Statue in the Square
statue in the square had been standing there for as long as
anyone could remember. The old people in the town told a story
about the statue. Once, long, long ago, it was a real boy,
they said. But he played a trick on a wicked witch, and she
turned him to stone. Once every hundred years, the legend
went, he comes to life for just 'one day. Then he turns to
stone again. But no one in the town -- not even the very oldest
ones -- could remember ever having seen the statue come to
Sheldon had heard about the legend when he was very little.
Every morning when he woke up, he would look out his window
at the statue in the square. He always hoped that he would
see the boy of stone come to life. But the statue never moved.
One night a thunderstorm raged over the town. A rumble of
thunder woke Sheldon at midnight. He looked out the window.
Just then a bolt of lightning crackled down from the sky.
It struck the statue. The flashing light blinded Sheldon for
a moment. When he looked again, he blinked in surprise. The
statue was gone. Then he looked more closely. A boy was sitting
there, rubbing his eyes.
Sheldon dashed down the stairs and grabbed an umbrella from
the stand in the hall. Still in his pajamas, he raced out
to the square. A distant flash of lightning lit up the square.
The boy was standing up now and looking around curiously.
There had been many changes in the square in the past 100
Sheldon ran over to the boy. "Is it really you?" he shouted.
"Are you the boy of the statue?"
it is I. But only for a day. Then I will be stone again."
The rain stopped. The sky cleared. A full moon beamed down
on the square. The two boys walked through the sleeping town.
The boy of the statue eagerly peered into the windows of the
At dawn the two sat talking in the grass at the edge of town.
"I wish you could stay!" Sheldon said.
The boy sighed. "Unless someone can break the witch's spell,
I will turn to stone again on the stroke of midnight. I have
had hundreds of years to think about it. But I cannot think
of the answers to the riddle."
riddle?" Sheldon asked, eagerly bending forward.
witch said," the boy began, " 'You shall be doomed to be a
boy of stone until men shall fly through the air like birds,
a voice shall carry round the world, and water shall flow
up yonder hill.' "
For a moment neither boy spoke. Then in the distance a faint
sound grew louder and louder. "I've got it!" Sheldon exclaimed."Men
can fly through the air!" He pointed to a jet flying overhead.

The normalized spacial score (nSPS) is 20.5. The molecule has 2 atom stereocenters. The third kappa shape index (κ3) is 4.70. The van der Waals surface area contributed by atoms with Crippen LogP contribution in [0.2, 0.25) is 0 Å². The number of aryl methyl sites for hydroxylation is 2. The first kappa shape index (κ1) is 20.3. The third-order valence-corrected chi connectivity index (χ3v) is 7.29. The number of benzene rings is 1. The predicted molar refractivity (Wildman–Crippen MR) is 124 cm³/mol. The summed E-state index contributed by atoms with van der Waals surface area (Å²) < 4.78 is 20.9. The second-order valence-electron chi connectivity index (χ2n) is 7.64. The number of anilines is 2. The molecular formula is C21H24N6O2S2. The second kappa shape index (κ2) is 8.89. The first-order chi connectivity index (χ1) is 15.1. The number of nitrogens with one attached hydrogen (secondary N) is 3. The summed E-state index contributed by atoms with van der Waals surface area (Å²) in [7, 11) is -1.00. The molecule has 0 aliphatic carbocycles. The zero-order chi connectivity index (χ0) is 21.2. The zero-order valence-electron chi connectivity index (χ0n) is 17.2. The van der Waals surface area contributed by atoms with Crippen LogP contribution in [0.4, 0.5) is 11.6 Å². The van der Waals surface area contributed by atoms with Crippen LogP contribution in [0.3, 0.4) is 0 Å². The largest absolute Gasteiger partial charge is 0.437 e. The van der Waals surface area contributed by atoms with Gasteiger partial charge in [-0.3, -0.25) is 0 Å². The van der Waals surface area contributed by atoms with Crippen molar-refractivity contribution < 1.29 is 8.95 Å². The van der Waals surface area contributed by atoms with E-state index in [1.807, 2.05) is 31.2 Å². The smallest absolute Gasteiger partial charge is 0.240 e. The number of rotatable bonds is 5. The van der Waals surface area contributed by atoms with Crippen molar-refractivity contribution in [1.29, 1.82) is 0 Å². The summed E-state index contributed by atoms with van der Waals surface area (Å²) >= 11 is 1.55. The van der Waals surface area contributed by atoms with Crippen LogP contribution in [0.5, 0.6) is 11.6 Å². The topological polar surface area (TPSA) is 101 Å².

Then he told the boy all about airplanes.
a while Sheldon said, "Come on over to my house. I can solve
the second part of the riddle for you too. It's easy."
Sheldon led the boy to his telephone. He lifted the receiver
and dialed the operator. "I'd like overseas information, please,"
he said, and named a country halfway around the world. In
a moment, the boy of the statue heard through the receiver
a voice carried around the world. The two boys spent the day
together. The boy saw television, automobiles, and many other
modern things for the first time.
Sheldon had an idea to solve the third part of the riddle:
how to get water to flow up the hill at the edge of town.
The two of them visited the town engineer. When Sheldon tried
to explain why he wanted the engineer to help him rig a pump
to carry water up the hill, the man just laughed. "You're
wasting my time with your jokes. And you'd better do something
about getting that statue back. You're going to get into trouble."
All that day the two boys tried to think of a way. But even
Sheldon's parents did not believe who the boy really was.
After bedtime, Sheldon slipped out of the house to spend the
last hours with the boy. They sat in the square and watched
the minutes slip by on the glowing dial of Sheldon's wristwatch.
Still they could not think of an answer. Then the town hall
clock struck midnight.
Sheldon, goodbye," were the boy's last words. Sheldon touched
the stone legs of his friend. His eyes filled with tears.
He curled up at the foot of the statue and fell asleep.
A few hours later, Sheldon awoke. The moon was shining down
onto the square. A dark shadow reached almost to his feet.
Sheldon looked up. There in the distance was the answer.
He raced from house to house, borrowing hoses. He gathered
more than a dozen and dragged them to the edge of town. He
coupled them together and connected one end to the spigot
at the base of the town water tower. He stretched the other
end up to the top of the nearby hill. He ran down the hill
and turned on the spigot. Then he raced over to the square.
Just as he reached the statue, water gushed out of the end
of the hose at the top of the hill.
At that moment, the boy of the statue was a statue no more.
2013 The Silversteins